Print & Recorded Transcriptions of Poems

Posted by celyn

With big thanks to both Deanna and Melanie, I’ve finished the transcription of all of the poems in Henry Beissel’s, Mike Gnarowski’s, Eli Mandel’s and both of George Bowering’s recordings. Along with the questions Deanna very thoughtfully raised in her earlier post, I have a few to add.

This time around, transcription when print versions of the poems were available was much, much faster. The main issue that I faced was trying to decide whether to treat the print version as the base for the recorded version, or vice versa. Instead using a system based on printing dates vs. recording dates, which would quite quickly prove confusing, I decided to create my own type of annotation or notation system. I hope that this is the simplest, clearest way to indicate any variations, though I certainly am open to suggestions!

On the top of each transcript, this note appears:

Note: anything in [ ] is a difference between reading and published version or a transcription note. [REC: italics] indicates what the recorded version was. [PUB: regular] indicates what the published version is.

An example of this is as follows:

“Great Sea

vigilante of seasons

grey rat quiescent

exposed to the air and the gaze of men

quivering and trembling

in the dream of [REC: a] [PUB: the] dead eye

of a dead age of the rags

and the weak livery of a dead age …”

Obviously, the variation here is probably due to normal mix-up made by Mike Gnarowski, switching ‘a’ with ‘the’ during the reading. However, there are quite a few (much more interesting) circumstances where the poet is reading a different version. The same printed version of the poem ends much, much earlier than the recorded version:

“They have insulted you   Great Sea

the have performed their splendid nuptials

on your threshold

made common cause

with the obscene discharge of mountains


the have forced their unblinking deities on you …

[REC: And yet, you have not answered them. You have remained prodigal and silent, listening to their radiant age and have allowed them familiarities, unthinkable insults, they have dressed you in an old sac, smelling of old wheat and dugs, and the marketplace. But you lie in the error of your choice arise, at brief times to prowl and to excite and to create the enlarged festival of terror, but then you lie quiescent again, sketching no diagram of your purpose, a stone’s throw from the other shore, unpredictable and magnetic, you lie face to face with your power, and dream of the long wrath and tell yourself amazing tales of war and of your forests and of your love for the great monsters and the fables that the poets spoke and of the copper people, the profile of whose weapons is in the marrow of your irritable self. And now they are scavenging everywhere, the white wind flies, the conspiracy has drawn tight its net, the tide tells nothing of you, you have no say, great sea, there is no measure of flood tide. They are saddled with haste and cannot glorify young ocean amid their land, primeval nurse of the copper nurse among the copper people, whose wide breast was set with a wide  [inaudible] of fails. What has sapped your wing that you whistle softly for grievance and grieve over the lost bed of warriors as in the fast trough [?] of your vision you cannot see the raised hand, the enmities of those who have taken wives in your country. Enquire, great sea, in your horror what men or of great work they do, why the poor fury [?] the uranium and all the other or, why the mystery of the copper people gone from your wide, high breast, or do you know? Have you seen the horror relayed in your dream. Sing to me grey rat quiescent, sing great sea at the summit of your peril, of the great shadow cast, and of the council you have held at another age.]”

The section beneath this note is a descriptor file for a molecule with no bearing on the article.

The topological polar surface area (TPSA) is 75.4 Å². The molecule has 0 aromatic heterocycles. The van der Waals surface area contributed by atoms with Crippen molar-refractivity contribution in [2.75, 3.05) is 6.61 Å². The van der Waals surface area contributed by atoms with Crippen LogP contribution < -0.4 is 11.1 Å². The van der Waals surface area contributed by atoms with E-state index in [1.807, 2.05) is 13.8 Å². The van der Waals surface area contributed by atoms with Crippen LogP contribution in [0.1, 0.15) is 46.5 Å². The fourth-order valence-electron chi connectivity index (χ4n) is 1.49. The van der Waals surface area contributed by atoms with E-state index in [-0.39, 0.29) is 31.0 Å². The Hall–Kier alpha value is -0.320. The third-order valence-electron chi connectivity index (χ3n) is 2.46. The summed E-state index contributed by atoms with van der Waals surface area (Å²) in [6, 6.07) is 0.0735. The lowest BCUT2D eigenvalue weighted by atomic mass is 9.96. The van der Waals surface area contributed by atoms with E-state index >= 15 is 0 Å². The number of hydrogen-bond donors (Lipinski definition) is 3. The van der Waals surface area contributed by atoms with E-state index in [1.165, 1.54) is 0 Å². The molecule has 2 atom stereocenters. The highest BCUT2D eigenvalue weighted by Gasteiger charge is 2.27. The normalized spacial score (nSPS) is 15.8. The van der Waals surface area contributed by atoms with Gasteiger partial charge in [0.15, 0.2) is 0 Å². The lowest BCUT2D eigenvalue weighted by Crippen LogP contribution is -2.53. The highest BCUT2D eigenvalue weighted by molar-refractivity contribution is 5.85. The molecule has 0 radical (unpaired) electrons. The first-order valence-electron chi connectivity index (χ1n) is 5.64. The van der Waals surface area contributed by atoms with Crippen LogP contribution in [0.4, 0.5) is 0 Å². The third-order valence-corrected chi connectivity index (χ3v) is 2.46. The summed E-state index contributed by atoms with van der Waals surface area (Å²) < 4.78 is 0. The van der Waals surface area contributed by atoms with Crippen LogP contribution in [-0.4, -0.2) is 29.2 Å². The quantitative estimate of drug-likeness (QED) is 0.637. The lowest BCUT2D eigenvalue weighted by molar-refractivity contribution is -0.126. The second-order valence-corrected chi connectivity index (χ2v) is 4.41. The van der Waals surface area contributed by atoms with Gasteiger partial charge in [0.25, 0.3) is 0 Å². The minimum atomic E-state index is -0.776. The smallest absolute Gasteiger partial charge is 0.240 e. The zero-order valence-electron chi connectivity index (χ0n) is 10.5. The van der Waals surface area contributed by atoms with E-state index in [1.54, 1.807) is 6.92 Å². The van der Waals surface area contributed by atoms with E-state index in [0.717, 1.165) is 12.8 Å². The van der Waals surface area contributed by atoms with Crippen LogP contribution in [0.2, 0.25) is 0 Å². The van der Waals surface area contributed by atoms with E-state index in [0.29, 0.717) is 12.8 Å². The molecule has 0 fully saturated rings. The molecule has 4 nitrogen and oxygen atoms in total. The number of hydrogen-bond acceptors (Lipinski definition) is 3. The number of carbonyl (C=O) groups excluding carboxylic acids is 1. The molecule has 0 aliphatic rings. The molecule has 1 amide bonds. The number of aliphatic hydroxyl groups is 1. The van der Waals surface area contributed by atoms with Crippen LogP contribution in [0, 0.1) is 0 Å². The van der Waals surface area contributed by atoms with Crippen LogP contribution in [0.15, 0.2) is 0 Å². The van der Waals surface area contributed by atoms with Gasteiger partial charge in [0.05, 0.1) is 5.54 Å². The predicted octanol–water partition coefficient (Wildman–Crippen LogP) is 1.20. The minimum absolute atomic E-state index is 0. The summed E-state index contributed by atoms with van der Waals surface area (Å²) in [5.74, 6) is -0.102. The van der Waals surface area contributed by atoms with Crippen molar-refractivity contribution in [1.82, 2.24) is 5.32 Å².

As you can see, I have left the recorded transcription in unmarked prose style. Commas and periods are assumed by the way that Mike Gnarowski reads, but are in no way correct, as the printed version of the poem uses punctuation. I have made a note in each instance that the recorded version isn’t published that punctuation is assumed by the transcriber.

This is an instance where individual words have been changed between recording and publication:

“[REC: Behold the] [PUB: A] man of powerful influence

with [REC: mouths forever closed] [PUB: mouth irascible]

and mind [REC: erasable] [PUB: as tight] and unaware [REC: that through the]

[PUB: as] earth now lulled [PUB: beyond] [REC: will move]

the princely naked ness of spring,

[PUB: has come to say goodbye—]

This is December; [REC: and the man has come to say good bye]”

As you can see, it does get tricky to read, and I’m open to suggestions about how to make this more clear. It would be amazing if we could have a web-based solution for viewing the poem like two columns of the same poem, or coloured texts… the possibilities are endless and possibly better than solutions I could find in Word.

Filed under Uncategorized